Analysis and Design of Multi-antenna Systems for Physical-layer Security and Interference Characterization
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It has become crucial to provide effective solutions to the security issues associated in a wireless transmission medium. The essential goal of physical-layer security is to enable the transmission of confidential messages over a wireless medium in the presence of unauthorized eavesdroppers. We begin with an overview of the foundations dating back to the pioneering work on physical-layer security, and the evolution of secure transmission strategies from point-to-point channels to multiple-antenna systems. The explosion of interest in multi-antenna systems led to the realization that exploiting the available spatial dimensions could also enhance the secrecy capabilities of wireless channels. Our work analyzes and optimizes multi-antenna systems under various assumptions on system model and channel information: transmission only versus joint transmission/jamming, perfect channel state information (CSI), imperfect CSI, and completely unknown CSI. With perfect CSI: We first study the problem of joint transmit and cooperative jamming to maximize the secrecy rate of MISOSE wiretap channels. We reduce the problem of maximizing the secrecy rate to the problem of finding the optimal jamming levels, and solve it by a one-dimensional search that is computationally affordable. We then study MIMOME wiretap channel with transmit beamforming (the rank-1 constraint on the transmit covariance matrix) and cooperative jamming. We propose an iterative algorithm by relating the MIMOME channel to the effective MISOSE channel. With imperfect CSI: assuming the CSI of the receiver and the eavesdropper channel belong to given uncertainty sets, we optimize the worst-case secrecy rate of the MISOSE wiretap channel. By proving the saddle-point solution, we transformed the worst-case optimization problem into a quasi-convex optimization problem. Moreover, for jamming-aided MISOSE channel with imperfect CSI, we propose to approximate the worst-case secrecy rate as the worst-case SINR-ratio problem. A minimax solution is shown to exist for the problem, based on which some insightful results of the optimal transmit and jamming covariances are obtained. A quasi-convex optimization algorithm that is tractable and efficient is provided for solving the worst-case SINR-ratio problem. With no CSI: We study how cooperative jamming helps improve the secure throughput of large decentralized networks where both the locations and CSI of eavesdroppers are unknown. The spatial distributions are modeled as Poisson point processes. The helping jammers broadcast artificial noise that confuses eavesdropper but zero-forcing to the legitimate receiver. A jamming protocol based on IEEE 802.11 RTS/CTS is proposed. Closed-form results analyze the benefits of jamming on secure communications. This thesis continues on analyzing large distributed networks using stochastic geometry. The geometry of the locations of the nodes plays a key role since it determines the signal-to-interference-plus-noise-ratio (SINR) at each receiver. The advantages of using stochastic geometry are: 1) performance metric can be exactly derived in some important cases, and tightly bounded in many others; 2) performance depends on fundamental network parameters, such as the densities of the underlying point processes. Design insights are obtainable from these performance expressions. Specifically, we study the performance of minimum-mean-square-error (MMSE) receivers under supposition of multiple Poisson point processes, non-homogeneous Poisson process and cluster Poisson point process of interferers. We discover that the SINR outage exhibits a superposition property for multiple homogeneous (or non-homogeneous) Poisson fields of interferers. Using this property, we extend the outage analysis to Poisson clustered processes which is formed by Poisson clusters consisting of Poisson distributed children points.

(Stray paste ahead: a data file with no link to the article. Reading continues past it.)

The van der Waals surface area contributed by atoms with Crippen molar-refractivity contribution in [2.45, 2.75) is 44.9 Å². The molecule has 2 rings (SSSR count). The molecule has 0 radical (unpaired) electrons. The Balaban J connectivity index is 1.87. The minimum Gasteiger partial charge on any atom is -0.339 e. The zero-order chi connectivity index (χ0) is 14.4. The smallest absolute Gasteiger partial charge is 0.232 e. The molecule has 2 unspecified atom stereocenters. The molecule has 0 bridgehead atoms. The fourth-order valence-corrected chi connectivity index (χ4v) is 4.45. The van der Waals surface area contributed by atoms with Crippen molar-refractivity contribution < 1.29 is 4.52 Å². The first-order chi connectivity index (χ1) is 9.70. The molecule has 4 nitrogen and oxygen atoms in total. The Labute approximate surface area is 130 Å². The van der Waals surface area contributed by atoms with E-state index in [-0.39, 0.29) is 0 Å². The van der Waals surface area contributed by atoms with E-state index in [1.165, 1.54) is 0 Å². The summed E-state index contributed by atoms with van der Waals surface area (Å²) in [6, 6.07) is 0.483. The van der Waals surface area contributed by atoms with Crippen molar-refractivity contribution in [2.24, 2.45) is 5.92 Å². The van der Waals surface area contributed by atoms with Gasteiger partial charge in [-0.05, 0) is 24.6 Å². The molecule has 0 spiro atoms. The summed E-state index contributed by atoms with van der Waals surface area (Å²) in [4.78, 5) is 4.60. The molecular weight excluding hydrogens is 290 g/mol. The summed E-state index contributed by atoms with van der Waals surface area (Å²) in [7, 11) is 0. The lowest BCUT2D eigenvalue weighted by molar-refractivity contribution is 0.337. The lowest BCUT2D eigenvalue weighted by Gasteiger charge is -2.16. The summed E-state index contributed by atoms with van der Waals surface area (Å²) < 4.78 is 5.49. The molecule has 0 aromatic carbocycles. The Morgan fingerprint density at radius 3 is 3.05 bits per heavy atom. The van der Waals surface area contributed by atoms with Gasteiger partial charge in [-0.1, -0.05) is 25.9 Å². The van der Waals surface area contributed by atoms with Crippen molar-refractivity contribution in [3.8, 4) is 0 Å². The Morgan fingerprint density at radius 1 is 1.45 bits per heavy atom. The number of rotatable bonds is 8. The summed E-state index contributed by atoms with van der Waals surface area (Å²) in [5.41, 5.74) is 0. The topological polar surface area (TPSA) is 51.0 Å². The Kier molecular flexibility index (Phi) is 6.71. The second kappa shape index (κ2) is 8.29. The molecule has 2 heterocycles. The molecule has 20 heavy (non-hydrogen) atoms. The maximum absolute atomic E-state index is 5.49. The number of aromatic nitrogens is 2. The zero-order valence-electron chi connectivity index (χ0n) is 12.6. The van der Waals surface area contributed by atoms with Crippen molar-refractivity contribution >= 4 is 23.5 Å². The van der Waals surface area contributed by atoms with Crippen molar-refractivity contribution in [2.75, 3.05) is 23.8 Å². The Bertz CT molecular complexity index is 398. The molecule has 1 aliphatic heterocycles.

- Electrical engineering